Today’s episode features a discussion with Kwame Christian, host of the Negotiate Anything Podcast, with tips for having difficult conversations around racism, inequality, and more. Today is an especially important episode of the podcast, as it was inspired by the current landscape in the United States, which has grown to include global conversations around inequality and racism on all levels.
I’m not sure if you have noticed this, but in general I make a very conscious effort to not be political or inflammatory on the podcast. It is my goal to be impartial whenever possible, and I debated for a long time about whether or not to do an episode on this topic. I didn’t want to say more of the same stuff that was out there, and wanted to make sure that the value was still tied to the intent of the podcast: applying brain and behavioral science into business. I had almost decided to not cover the topic when Brian Ahearn (whom I interviewed on episode 104 of the podcast) sent an email with a guest suggestion – a friend of his named Kwame Christian. Kwame is an attorney, negotiation expert with a background in psychology.
In our conversation today, Kwame will tell you about his three step framework for negotiating anything, from 9-figure business deals to conversations with kids. He will also share how even though his personal and business credo is “The best things in life are on the other side of difficult conversations,” he was reluctant to be a voice in the Black Lives Matter movement, but once he stepped into the role with a virtual town hall, he has been featured in Forbes, CNBC, and USA Today. He is also one of the nicest guys around, and while his kind demeanor may seem counterintuitive in negotiating, I think it is his superpower (and it can be yours too with his great tips!)
- [00:52] Today is an especially important episode of the podcast, as it was inspired by the current landscape in the United States, around inequality and racism on all levels.
- [01:24] It is my goal to be impartial whenever possible, and I debated for a long time about whether or not to do an episode on this topic.
- [02:11] Kwame talks about the importance of compassionate curiosity, has a TED Talk on finding confidence in conflict, and incorporates details about how the brain works in his tips for how to have productive conversations.
- [04:15] In our conversation today, Kwame will tell you about his three step framework for negotiating anything, from 9-figure business deals to conversations with kids.
- [06:14] His motto is, “The best things in life are on the other side of difficult conversations.”
- [07:27] You can empathize without agreeing.
- [09:29] The thing that drew him to negotiating was psychology.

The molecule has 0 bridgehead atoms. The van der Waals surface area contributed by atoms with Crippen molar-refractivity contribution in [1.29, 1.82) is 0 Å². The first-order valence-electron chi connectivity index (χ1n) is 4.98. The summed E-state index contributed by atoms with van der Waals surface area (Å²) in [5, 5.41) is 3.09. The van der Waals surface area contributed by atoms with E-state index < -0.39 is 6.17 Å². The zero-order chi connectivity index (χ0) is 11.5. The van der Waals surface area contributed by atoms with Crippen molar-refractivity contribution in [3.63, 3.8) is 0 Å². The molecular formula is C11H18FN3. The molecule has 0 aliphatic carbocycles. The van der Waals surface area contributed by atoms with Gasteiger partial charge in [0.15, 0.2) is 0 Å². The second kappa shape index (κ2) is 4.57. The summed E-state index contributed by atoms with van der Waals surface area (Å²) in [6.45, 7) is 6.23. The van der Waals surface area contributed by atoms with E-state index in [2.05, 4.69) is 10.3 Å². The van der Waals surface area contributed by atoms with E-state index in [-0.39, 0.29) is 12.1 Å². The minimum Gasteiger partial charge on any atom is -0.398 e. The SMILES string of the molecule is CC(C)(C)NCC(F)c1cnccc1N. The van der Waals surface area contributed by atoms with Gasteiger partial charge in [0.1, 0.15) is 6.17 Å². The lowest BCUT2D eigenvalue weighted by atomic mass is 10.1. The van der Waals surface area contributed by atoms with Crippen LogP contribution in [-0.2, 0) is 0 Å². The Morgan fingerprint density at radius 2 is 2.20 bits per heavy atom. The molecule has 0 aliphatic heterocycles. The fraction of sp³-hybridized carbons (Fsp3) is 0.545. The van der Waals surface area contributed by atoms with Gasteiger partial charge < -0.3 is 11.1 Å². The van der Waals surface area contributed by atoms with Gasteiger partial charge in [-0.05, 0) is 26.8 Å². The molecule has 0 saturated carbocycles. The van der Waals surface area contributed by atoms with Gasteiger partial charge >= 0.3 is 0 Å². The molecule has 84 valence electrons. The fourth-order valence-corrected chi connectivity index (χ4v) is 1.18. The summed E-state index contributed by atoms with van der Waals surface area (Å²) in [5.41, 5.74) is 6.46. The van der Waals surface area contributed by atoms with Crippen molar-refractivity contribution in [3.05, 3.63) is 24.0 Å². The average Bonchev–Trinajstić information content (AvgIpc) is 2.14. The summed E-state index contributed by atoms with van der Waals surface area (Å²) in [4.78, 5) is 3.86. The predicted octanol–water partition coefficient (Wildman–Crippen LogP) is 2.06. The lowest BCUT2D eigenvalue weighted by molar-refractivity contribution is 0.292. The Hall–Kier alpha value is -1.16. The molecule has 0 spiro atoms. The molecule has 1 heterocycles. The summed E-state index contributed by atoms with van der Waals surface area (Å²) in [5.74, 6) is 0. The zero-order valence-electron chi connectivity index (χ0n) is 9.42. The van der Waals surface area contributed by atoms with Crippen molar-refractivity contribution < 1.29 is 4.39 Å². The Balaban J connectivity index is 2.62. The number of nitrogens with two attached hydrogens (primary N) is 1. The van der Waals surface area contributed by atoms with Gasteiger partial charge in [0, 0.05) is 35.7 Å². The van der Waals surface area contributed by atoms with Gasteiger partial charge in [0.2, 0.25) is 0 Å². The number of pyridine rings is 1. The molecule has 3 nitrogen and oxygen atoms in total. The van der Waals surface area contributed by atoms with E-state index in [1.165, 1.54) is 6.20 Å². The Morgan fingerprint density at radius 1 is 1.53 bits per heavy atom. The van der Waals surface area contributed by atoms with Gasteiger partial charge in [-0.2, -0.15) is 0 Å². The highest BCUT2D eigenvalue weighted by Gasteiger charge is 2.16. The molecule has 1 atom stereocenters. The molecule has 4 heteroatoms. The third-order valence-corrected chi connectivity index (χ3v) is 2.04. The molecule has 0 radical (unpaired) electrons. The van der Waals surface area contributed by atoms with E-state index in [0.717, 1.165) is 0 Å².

- [11:16] Kwame hosted a virtual town hall and expected a couple dozen attendees…over 1,000 people showed up to discuss having difficult conversations about race.
- [12:19] Race is a difficult conversation, but an important one that we can’t ignore anymore.
- [14:39] There is a fear that often keeps people from saying anything at all.
- [15:56] The majority of people want to get engaged, but don’t know how. His advice is to do something. Anything! One small thing at a time.
- [17:01] We have to control the narrative for ourselves.
- [17:57] There is something you can do. Just find one little thing and do it.
- [19:15]The Compassionate Curiosity Framework is simple and flexible to use in different difficult situations
- [20:20] The compassionate part is important because it helps to moderate your tone.
- [22:01] The IKEA Effect is when we feel much more connected and are willing to overlook the flaws on something we built or created ourselves.
- [24:09] Take the time and prethink difficult conversations as much as possible.
- [26:53] He likes to use the gap theory of persuasion. The gap theory is using a compassionate tone but asking questions that show a gap in their understanding.
- [28:54] Confirmation bias is so powerful, prevalent and has an incredible impact.
- [30:02] We often don’t do the personal research because we want to avoid the emotional discomfort.
- [32:06] With our subconscious brain running the show, it is able to process 11 million bits of information per second that it is constantly filtering what is making it to your conscious brain, that can only take 40 bits of information per second.
- [35:03] You were placed in this system to see what you see from your perspective.
- [36:05] This awakening doesn’t feel good and often people experience that discomfort and pull back, worried it is a sign they are doing something wrong. It is actually a signal of growth.
- [37:36] An example of the focusing illusion and we hate to see ourselves on video. Shifting your focus can help you find the one small thing you want to do each day.
- [39:57] Kwame is often asked how to talk to kids about this sensitive topic. If you are not talking to your kids then other people are.
- [40:36] We can use the Compassionate Curiosity Framework to talk with our kids also.
- [41:46] We don’t need to look at the outcome always in terms of tangible accomplishments.
- [43:27] The entire goal of the first conversation could just be to open the door for more conversations.
- [45:57] Being open to what the other side has to say and knowing that they don’t need to be wrong in order for you to be right can help conversations go so much smoother.
- [46:53] You can make a lot more progress with compassionate curiosity than with a plan to force someone to change their mind.
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